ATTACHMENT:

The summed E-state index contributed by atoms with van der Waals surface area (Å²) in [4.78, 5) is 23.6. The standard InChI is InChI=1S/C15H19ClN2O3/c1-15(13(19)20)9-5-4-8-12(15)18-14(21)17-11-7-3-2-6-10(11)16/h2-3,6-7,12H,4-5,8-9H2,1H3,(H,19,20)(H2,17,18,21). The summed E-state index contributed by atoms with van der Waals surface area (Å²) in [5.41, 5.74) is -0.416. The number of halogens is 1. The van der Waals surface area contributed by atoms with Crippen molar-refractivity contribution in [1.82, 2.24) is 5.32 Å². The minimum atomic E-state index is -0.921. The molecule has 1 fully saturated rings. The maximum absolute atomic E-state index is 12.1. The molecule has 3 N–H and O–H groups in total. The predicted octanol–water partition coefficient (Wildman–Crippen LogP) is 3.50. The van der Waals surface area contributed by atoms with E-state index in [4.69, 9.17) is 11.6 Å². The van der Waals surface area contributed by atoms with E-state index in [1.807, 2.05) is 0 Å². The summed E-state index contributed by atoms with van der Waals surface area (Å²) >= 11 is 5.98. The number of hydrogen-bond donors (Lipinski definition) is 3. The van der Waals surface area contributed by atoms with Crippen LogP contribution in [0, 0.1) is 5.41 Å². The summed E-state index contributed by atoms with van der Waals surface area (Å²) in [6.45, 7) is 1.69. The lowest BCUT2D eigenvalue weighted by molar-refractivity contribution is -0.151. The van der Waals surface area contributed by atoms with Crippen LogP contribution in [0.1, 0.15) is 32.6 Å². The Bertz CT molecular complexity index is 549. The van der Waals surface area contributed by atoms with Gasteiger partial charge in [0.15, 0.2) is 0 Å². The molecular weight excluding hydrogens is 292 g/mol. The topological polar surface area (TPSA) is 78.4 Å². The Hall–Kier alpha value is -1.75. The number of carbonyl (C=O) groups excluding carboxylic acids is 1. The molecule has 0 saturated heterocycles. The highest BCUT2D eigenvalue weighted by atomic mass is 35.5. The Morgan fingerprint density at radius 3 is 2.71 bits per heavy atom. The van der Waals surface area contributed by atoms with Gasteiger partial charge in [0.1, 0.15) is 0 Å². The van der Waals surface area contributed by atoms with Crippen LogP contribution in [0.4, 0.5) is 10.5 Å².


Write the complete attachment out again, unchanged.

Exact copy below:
The summed E-state index contributed by atoms with van der Waals surface area (Å²) in [4.78, 5) is 23.6. The standard InChI is InChI=1S/C15H19ClN2O3/c1-15(13(19)20)9-5-4-8-12(15)18-14(21)17-11-7-3-2-6-10(11)16/h2-3,6-7,12H,4-5,8-9H2,1H3,(H,19,20)(H2,17,18,21). The summed E-state index contributed by atoms with van der Waals surface area (Å²) in [5.41, 5.74) is -0.416. The number of halogens is 1. The van der Waals surface area contributed by atoms with Crippen molar-refractivity contribution in [1.82, 2.24) is 5.32 Å². The minimum atomic E-state index is -0.921. The molecule has 1 fully saturated rings. The maximum absolute atomic E-state index is 12.1. The molecule has 3 N–H and O–H groups in total. The predicted octanol–water partition coefficient (Wildman–Crippen LogP) is 3.50. The van der Waals surface area contributed by atoms with E-state index in [4.69, 9.17) is 11.6 Å². The van der Waals surface area contributed by atoms with E-state index in [1.807, 2.05) is 0 Å². The summed E-state index contributed by atoms with van der Waals surface area (Å²) >= 11 is 5.98. The number of hydrogen-bond donors (Lipinski definition) is 3. The van der Waals surface area contributed by atoms with Crippen LogP contribution in [0, 0.1) is 5.41 Å². The summed E-state index contributed by atoms with van der Waals surface area (Å²) in [6.45, 7) is 1.69. The lowest BCUT2D eigenvalue weighted by molar-refractivity contribution is -0.151. The van der Waals surface area contributed by atoms with Crippen LogP contribution in [0.1, 0.15) is 32.6 Å². The Bertz CT molecular complexity index is 549. The van der Waals surface area contributed by atoms with Gasteiger partial charge in [0.15, 0.2) is 0 Å². The molecular weight excluding hydrogens is 292 g/mol. The topological polar surface area (TPSA) is 78.4 Å². The Hall–Kier alpha value is -1.75. The number of carbonyl (C=O) groups excluding carboxylic acids is 1. The molecule has 0 saturated heterocycles. The highest BCUT2D eigenvalue weighted by atomic mass is 35.5. The Morgan fingerprint density at radius 3 is 2.71 bits per heavy atom. The van der Waals surface area contributed by atoms with Gasteiger partial charge in [0.1, 0.15) is 0 Å². The van der Waals surface area contributed by atoms with Crippen LogP contribution in [0.4, 0.5) is 10.5 Å².